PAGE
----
Looking for a way to have your photos viewed, your poems and short stories read or your illustrations eyed? Campus Canvas, a new outlet for creatively inclined Broncos, is seeking submissions in the categories of poetry, photography, illustration and more. Prefer to think outside the box; Send us a photo of your non-traditional art including sculpture, graffiti, fashion design or anything artistic.
Art and writing submissions will be reviewed by the editorial staff and if your piece is chosen, your work will be featured in the print edition of The Arbiter along with an artist bio. Please send submissions or questions/comments about Campus Canvas to email@example.com.
Featured Artist: Mike Pennington
In his own home, after a party in January of 2012, Mike Pennington was assaulted and beaten by two men. Just over a year later, Pennington has undergone facial reconstructive surgery, a six-month recovery process and a year’s worth of court proceedings to prosecute his attackers.
“There is still beauty in pain,” said Pennington, senior communication major. “I have had so many experiences in my life, negative and positive. I have never looked at the negative as something that’s actually been bad for me. It’s really easy to get sad in the moment and live the situation and let it play out and have that depression. As soon as that is settled and cleared, I have always looked back at everything as a growing positive experience.”
Beauty in pain is a theme which Pennington said reflects within his art, uniting not only his self-exploratory paintings but also his clothing design and urban artwork. Pennington’s painting heavily involves elements of abstraction, challenging preconceived notions of perspective and exploring the boundaries of landscape.
His painting “Phaedrus” delves into the surreal and depicts a trip Pennington took to Montana.
“I tried to blend a lot of the things I saw and give it a different perspective to where you’re not actually sitting in a landscape and things are just a little bit more chaotic,” Pennington said. “Kind of like the feelings you get when you’re on a whirlwind trip, when you are flooded with so many really fun sites and images and experiences.”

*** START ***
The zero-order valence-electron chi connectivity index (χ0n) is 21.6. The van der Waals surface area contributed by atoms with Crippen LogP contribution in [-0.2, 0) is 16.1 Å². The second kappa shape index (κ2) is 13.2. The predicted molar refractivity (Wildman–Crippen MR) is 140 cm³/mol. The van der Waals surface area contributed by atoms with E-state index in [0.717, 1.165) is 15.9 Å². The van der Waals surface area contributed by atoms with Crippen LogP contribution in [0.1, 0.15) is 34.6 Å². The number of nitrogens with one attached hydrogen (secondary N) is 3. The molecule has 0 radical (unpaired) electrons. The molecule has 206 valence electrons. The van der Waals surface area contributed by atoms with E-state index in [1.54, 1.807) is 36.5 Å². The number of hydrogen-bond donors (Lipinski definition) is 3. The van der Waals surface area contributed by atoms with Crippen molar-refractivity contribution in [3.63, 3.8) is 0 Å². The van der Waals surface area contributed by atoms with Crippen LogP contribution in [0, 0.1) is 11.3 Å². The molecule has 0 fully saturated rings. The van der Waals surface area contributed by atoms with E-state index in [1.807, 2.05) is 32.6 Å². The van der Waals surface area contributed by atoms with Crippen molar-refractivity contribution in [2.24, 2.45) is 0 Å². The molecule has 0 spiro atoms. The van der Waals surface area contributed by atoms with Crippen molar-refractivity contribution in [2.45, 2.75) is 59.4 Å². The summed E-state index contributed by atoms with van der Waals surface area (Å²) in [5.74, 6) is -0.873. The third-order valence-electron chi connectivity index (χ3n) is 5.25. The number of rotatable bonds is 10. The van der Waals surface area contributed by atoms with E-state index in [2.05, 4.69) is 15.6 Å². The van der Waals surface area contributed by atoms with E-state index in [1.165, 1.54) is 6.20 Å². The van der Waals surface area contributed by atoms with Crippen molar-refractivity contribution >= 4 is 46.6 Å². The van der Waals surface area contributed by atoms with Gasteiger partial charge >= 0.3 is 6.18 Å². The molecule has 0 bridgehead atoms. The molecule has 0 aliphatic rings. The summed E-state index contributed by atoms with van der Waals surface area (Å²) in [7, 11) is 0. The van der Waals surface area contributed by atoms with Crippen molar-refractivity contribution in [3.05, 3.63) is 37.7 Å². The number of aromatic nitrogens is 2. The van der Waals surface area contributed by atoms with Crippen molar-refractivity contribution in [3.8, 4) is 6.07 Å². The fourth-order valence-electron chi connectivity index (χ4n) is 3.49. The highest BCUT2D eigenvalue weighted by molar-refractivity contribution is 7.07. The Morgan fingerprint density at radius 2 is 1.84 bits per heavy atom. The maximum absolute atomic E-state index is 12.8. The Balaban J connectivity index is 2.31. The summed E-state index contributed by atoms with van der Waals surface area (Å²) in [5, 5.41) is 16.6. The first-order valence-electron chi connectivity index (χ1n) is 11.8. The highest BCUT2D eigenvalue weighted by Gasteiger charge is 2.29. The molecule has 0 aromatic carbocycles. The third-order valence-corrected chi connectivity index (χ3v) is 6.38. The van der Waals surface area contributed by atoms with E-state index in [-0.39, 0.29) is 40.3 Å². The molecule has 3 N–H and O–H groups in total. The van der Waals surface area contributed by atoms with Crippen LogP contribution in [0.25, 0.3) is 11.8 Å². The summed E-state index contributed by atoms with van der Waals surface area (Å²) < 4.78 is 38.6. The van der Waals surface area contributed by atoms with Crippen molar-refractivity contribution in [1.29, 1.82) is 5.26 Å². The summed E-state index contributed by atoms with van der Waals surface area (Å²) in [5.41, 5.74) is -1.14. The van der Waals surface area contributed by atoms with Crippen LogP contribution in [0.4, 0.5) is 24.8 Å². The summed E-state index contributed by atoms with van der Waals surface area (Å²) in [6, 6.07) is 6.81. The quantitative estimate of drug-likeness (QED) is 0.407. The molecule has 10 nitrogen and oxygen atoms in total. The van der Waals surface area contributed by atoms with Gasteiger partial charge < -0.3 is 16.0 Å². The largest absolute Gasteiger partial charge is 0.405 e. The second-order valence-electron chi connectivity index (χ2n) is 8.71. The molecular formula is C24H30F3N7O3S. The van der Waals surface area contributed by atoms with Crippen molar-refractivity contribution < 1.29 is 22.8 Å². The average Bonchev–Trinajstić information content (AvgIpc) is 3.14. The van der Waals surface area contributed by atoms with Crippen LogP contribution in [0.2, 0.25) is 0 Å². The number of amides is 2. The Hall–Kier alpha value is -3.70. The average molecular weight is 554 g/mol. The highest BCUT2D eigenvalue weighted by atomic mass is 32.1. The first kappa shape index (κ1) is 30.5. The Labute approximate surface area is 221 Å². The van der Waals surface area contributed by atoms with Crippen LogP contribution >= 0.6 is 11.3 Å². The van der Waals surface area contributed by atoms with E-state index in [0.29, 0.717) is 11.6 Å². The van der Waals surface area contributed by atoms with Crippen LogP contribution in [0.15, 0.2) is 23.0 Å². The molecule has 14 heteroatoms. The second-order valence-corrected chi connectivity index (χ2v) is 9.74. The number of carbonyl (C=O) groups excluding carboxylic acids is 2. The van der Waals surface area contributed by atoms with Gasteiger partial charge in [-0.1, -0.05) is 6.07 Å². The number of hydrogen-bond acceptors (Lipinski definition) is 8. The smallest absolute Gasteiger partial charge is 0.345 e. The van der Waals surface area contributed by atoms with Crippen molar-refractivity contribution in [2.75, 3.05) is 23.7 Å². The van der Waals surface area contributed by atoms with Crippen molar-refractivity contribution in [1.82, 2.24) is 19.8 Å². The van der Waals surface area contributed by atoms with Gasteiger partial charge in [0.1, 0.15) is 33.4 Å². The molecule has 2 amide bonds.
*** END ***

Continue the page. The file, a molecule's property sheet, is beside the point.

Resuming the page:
Pennington’s 36×36 canvas painting, “Waterfalls,” was featured in an up-and-coming literary arts magazine published by the Boise School District, doubling as cover art. This piece, while still incorporating elements of landscape and abstraction, also delves into emotive subject matter as it was born from a time in Pennington’s life when a person close to him was dying.
“It was one of those struggles where you can’t do anything to stop what is going to happen and all you can do is try to express yourself because there is that certain amount of frustration,” Pennington said. “You can see that with how chaotic it (“Waterfalls”) is, the colors, the way nothing is really uniform. It is really emotionally fueled.”
“A New Dawn” cumulated from Pennington’s friend’s passing, and is the only piece of work which he has re-visited, deciding to add to what he had originally coined finished. After this painting sat untouched for eight years, Pennington covered his signature, breaking his own conventions and allowing himself to begin re-working and re-visioning this piece.
“It was something I was drawn to, sort of like when you walk down the road and you see the ‘wet cement’ sign where somebody has been repairing the sidewalk. You know your not supposed to touch it, but you have to,” Pennington said. “I don’t think I will resign this painting for a quite a long time because I want it to be one of those constant works in progress.”
Pennington currently utilizes his artistic sensibilities in a more utilitarian sense, working it into his work in public relations as well as clothing creation. A few years ago, he began his own clothing company and currently works in screen-printing amongst other mediums.
“I’ve been able to take something I’m really passionate about and develop that into a life skill that I take into my job,” Pennington said.
While Pennington has certainly turned his passion for art into a well-rounded set of personal and professional skills, there is one thing which he said tops his artistic bucket list: roman sculpture. And true to form, Pennington said this is a dream he plans to not only attempt, but also attain.
“All the struggles in life give you a perspective of how to look inside yourself and overcome them, and that is all I use them for,” Pennington said.